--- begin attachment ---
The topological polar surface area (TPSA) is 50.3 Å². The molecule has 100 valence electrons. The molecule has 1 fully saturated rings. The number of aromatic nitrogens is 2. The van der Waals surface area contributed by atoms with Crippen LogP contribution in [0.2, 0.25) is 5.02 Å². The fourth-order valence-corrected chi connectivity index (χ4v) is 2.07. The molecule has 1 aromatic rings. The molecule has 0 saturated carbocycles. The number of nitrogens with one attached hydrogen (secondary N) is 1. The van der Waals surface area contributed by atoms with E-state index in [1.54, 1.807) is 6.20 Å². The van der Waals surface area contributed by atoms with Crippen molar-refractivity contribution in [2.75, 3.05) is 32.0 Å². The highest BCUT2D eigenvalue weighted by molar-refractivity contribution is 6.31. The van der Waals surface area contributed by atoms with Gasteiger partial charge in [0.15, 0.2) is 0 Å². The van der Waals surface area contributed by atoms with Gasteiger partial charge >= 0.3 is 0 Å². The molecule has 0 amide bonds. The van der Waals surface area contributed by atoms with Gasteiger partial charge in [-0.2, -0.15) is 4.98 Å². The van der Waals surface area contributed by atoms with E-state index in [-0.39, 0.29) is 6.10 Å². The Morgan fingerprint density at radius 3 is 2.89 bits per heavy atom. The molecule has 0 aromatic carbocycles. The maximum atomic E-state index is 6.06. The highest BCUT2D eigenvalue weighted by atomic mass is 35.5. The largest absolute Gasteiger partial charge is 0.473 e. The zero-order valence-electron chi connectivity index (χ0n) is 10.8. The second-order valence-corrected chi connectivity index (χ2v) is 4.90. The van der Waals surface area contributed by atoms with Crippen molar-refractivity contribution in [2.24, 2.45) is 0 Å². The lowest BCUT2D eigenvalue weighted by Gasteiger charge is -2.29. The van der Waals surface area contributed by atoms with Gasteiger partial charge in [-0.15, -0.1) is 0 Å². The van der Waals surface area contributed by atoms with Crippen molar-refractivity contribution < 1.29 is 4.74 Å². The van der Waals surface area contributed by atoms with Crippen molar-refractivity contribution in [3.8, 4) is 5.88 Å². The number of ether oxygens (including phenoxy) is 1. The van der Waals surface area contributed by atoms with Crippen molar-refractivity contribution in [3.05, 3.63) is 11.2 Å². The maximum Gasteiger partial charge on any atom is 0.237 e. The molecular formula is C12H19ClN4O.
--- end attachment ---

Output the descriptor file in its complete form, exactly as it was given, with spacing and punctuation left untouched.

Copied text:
The topological polar surface area (TPSA) is 50.3 Å². The molecule has 100 valence electrons. The molecule has 1 fully saturated rings. The number of aromatic nitrogens is 2. The van der Waals surface area contributed by atoms with Crippen LogP contribution in [0.2, 0.25) is 5.02 Å². The fourth-order valence-corrected chi connectivity index (χ4v) is 2.07. The molecule has 1 aromatic rings. The molecule has 0 saturated carbocycles. The number of nitrogens with one attached hydrogen (secondary N) is 1. The van der Waals surface area contributed by atoms with E-state index in [1.54, 1.807) is 6.20 Å². The van der Waals surface area contributed by atoms with Crippen molar-refractivity contribution in [2.75, 3.05) is 32.0 Å². The highest BCUT2D eigenvalue weighted by molar-refractivity contribution is 6.31. The van der Waals surface area contributed by atoms with Gasteiger partial charge in [0.15, 0.2) is 0 Å². The van der Waals surface area contributed by atoms with Gasteiger partial charge >= 0.3 is 0 Å². The molecule has 0 amide bonds. The van der Waals surface area contributed by atoms with Gasteiger partial charge in [-0.2, -0.15) is 4.98 Å². The van der Waals surface area contributed by atoms with E-state index in [-0.39, 0.29) is 6.10 Å². The Morgan fingerprint density at radius 3 is 2.89 bits per heavy atom. The molecule has 0 aromatic carbocycles. The maximum atomic E-state index is 6.06. The highest BCUT2D eigenvalue weighted by atomic mass is 35.5. The largest absolute Gasteiger partial charge is 0.473 e. The zero-order valence-electron chi connectivity index (χ0n) is 10.8. The second-order valence-corrected chi connectivity index (χ2v) is 4.90. The van der Waals surface area contributed by atoms with Crippen molar-refractivity contribution in [2.24, 2.45) is 0 Å². The lowest BCUT2D eigenvalue weighted by Gasteiger charge is -2.29. The van der Waals surface area contributed by atoms with Gasteiger partial charge in [-0.15, -0.1) is 0 Å². The van der Waals surface area contributed by atoms with Crippen molar-refractivity contribution < 1.29 is 4.74 Å². The van der Waals surface area contributed by atoms with Crippen molar-refractivity contribution in [3.8, 4) is 5.88 Å². The number of ether oxygens (including phenoxy) is 1. The van der Waals surface area contributed by atoms with Crippen molar-refractivity contribution in [3.05, 3.63) is 11.2 Å². The maximum Gasteiger partial charge on any atom is 0.237 e. The molecular formula is C12H19ClN4O.